But this is not reality — and, in this case, that's a good thing. (As for the snow, which falls from the sky in sheets and collects at the performers' feet, it's obviously fabricated, but let's not dwell on that.) With Jack Cummings III's canny production of this bewitching, snowflake-evanescent little piece, which ran a month in New York in 2006, you can invest two hours to dwell in a world where romance is once again magical. That's a heady antidote for the unpredictable weather patterns and frostbitten cynicism that are currently defining our outside world.
This is perfectly appropriate, as in the tiny (and mythical) unorganized community that gives the play its name, the traditional rules simply don't apply. This is a place where romantic small talk about being closer together the farther apart you are becomes an epic quest, or where the figurative becomes literal when discussing such common topics as a broken heart, falling in love, or losing hope. And, most notably, a place where all of this makes sense and never comes across as contrived or twee.
That Cariani is able to establish and maintain this atmosphere is amazing, not least because he does so across 11 scenes telling nine miniature stories. He links them together, sort of, by presenting them within the framework of a single wintry evening when the Northern Lights blaze through the sky just as unfamiliar feelings blaze through Almost's inhabitants' bodies. But the more compelling bond between them is the honesty and bewilderment that create and fuel love: the emotions even the greatest artists have struggled to articulate.
Cariani doesn't struggle per se, but his are admittedly not probing examinations of complicated feelings. Rather, they're extrapolations, and gentle ones, of sensations and experiences to which we can all relate. But because the couples he chronicles (each playlet focuses on only two characters) believe in their heightened reality, and because Cummings's straightforward, declarative staging promotes it as well, the pedestrian becomes special and the cumulative effect sufficient to soften even the hardest of visages, if maybe only for a few minutes.
Cummings, opting for an approach considerably more minimalistic and less naturalistic than the original production's, nonetheless provides an effective earthbound background against which the mystical moments can reasonably shine. (The features of the playing space, including staircases, doors, and even exit signs, factor into Cummings's work.) This quality is amplified by R. Lee Kennedy's comforting lights and especially Sandra Goldmark's scenic design, which suggests that all the crucial set pieces, like these people's lives, are half-buried in snowdrifts. When something unexpected happens, as occurs with relative frequency, it's because everyone involved has left it no other choice.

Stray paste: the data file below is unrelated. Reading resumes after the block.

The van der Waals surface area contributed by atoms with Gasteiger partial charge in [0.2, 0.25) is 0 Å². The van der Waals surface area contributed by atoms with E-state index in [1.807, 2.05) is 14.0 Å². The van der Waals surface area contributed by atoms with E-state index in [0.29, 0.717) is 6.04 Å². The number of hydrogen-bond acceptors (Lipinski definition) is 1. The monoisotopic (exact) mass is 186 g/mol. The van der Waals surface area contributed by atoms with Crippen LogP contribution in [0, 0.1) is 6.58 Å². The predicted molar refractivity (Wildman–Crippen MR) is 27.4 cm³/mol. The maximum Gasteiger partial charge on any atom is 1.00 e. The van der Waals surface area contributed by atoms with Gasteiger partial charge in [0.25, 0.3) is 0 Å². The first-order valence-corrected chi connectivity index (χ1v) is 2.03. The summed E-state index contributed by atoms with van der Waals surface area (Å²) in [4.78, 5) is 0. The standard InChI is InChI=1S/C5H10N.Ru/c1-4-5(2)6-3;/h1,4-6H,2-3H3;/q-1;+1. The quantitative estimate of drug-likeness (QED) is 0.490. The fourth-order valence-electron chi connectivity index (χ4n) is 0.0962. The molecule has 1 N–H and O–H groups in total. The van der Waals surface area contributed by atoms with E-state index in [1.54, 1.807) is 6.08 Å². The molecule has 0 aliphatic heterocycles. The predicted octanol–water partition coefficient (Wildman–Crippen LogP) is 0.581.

This includes the actors, all of whom bear the unadorned, rugged charm of non–city dwellers with the necessary overlay of a belief in the fantastic. Donna Lynne Champlin, usually acclaimed as a musical theatre actress, gets to exercise her well-toned comic chops here, expertly wielding deadpan delivery and emotional innocence alike as she weaves from playing a woman recovering from the death of the husband she didn't love to a quietly inspiring waitress to a self-protective nurse to a first-time lover. Kevin Isola drily excels in a series of roles as "other men" who women rarely recognize is exactly the person they want. And Kelly McAndrew brings an alluring but quirky shimmer to the (frequently unanticipated) object of several paramours' affections.
The fourth actor is Cariani himself, who proves ideal as a collection of well-meaning but socially clueless men who happily discover just how far their prospective partners might go for them. The contrast of his distinctly urban look with his restrained, non-pushy delivery highlights almost better than his writing the conflict at the center of Almost, Maine: whether anything, or anyone, so naturally simple can — or should — be part of a world as brutally complex as the one in which we live.
Cariani does his fair share of pratfalls, from getting hit with an ironing board to being brought to his knees after realizing how much he cares for someone he'd never before considered, and marshals precise comic timing when one of his characters must remove myriad layers of insulating clothing prior to an inaugural assignation with a longtime friend. But an undercurrent of seriousness runs through his performance, and is a reminder that's not easily dismissed: I may be making you laugh, but what you're seeing matters — because love matters. Trite? Maybe a little. But at Almost, Maine, which has exactly the same mission statement, you'll be too busy smiling to argue.